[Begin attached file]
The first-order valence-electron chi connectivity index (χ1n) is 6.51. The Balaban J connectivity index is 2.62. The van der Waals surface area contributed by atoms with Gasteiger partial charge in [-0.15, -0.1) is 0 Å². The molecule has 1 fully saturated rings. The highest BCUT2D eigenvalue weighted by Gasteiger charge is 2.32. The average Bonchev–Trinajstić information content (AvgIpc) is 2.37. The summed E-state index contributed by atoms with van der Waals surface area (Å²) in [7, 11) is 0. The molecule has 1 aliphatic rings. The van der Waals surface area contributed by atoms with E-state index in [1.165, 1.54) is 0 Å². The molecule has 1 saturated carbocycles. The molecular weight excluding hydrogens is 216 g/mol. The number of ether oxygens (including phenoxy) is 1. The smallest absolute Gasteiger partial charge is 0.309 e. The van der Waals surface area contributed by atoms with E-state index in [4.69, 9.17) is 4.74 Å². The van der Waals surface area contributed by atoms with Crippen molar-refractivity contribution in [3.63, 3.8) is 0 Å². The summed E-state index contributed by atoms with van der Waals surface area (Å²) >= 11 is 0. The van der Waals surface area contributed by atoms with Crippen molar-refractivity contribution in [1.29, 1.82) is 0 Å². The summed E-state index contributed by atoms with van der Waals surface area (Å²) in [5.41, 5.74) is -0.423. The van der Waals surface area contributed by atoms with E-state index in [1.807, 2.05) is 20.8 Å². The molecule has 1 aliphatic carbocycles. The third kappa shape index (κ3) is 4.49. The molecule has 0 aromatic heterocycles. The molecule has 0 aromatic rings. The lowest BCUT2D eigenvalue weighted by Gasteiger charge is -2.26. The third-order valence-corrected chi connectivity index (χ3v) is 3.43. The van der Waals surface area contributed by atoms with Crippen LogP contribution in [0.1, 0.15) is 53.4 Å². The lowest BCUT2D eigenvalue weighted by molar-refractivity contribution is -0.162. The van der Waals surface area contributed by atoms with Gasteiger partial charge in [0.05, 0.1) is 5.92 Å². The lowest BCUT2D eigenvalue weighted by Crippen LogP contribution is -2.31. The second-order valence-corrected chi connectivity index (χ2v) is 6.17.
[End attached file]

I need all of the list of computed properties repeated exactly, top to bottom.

The first-order valence-electron chi connectivity index (χ1n) is 6.51. The Balaban J connectivity index is 2.62. The van der Waals surface area contributed by atoms with Gasteiger partial charge in [-0.15, -0.1) is 0 Å². The molecule has 1 fully saturated rings. The highest BCUT2D eigenvalue weighted by Gasteiger charge is 2.32. The average Bonchev–Trinajstić information content (AvgIpc) is 2.37. The summed E-state index contributed by atoms with van der Waals surface area (Å²) in [7, 11) is 0. The molecule has 1 aliphatic rings. The van der Waals surface area contributed by atoms with E-state index in [1.165, 1.54) is 0 Å². The molecule has 1 saturated carbocycles. The molecular weight excluding hydrogens is 216 g/mol. The number of ether oxygens (including phenoxy) is 1. The smallest absolute Gasteiger partial charge is 0.309 e. The van der Waals surface area contributed by atoms with E-state index in [4.69, 9.17) is 4.74 Å². The van der Waals surface area contributed by atoms with Crippen molar-refractivity contribution in [3.63, 3.8) is 0 Å². The summed E-state index contributed by atoms with van der Waals surface area (Å²) >= 11 is 0. The van der Waals surface area contributed by atoms with Crippen molar-refractivity contribution in [1.29, 1.82) is 0 Å². The summed E-state index contributed by atoms with van der Waals surface area (Å²) in [5.41, 5.74) is -0.423. The van der Waals surface area contributed by atoms with E-state index in [1.807, 2.05) is 20.8 Å². The molecule has 1 aliphatic carbocycles. The third kappa shape index (κ3) is 4.49. The molecule has 0 aromatic heterocycles. The molecule has 0 aromatic rings. The lowest BCUT2D eigenvalue weighted by Gasteiger charge is -2.26. The third-order valence-corrected chi connectivity index (χ3v) is 3.43. The van der Waals surface area contributed by atoms with Crippen LogP contribution in [0.1, 0.15) is 53.4 Å². The lowest BCUT2D eigenvalue weighted by molar-refractivity contribution is -0.162. The van der Waals surface area contributed by atoms with Gasteiger partial charge in [0.05, 0.1) is 5.92 Å². The lowest BCUT2D eigenvalue weighted by Crippen LogP contribution is -2.31. The second-order valence-corrected chi connectivity index (χ2v) is 6.17.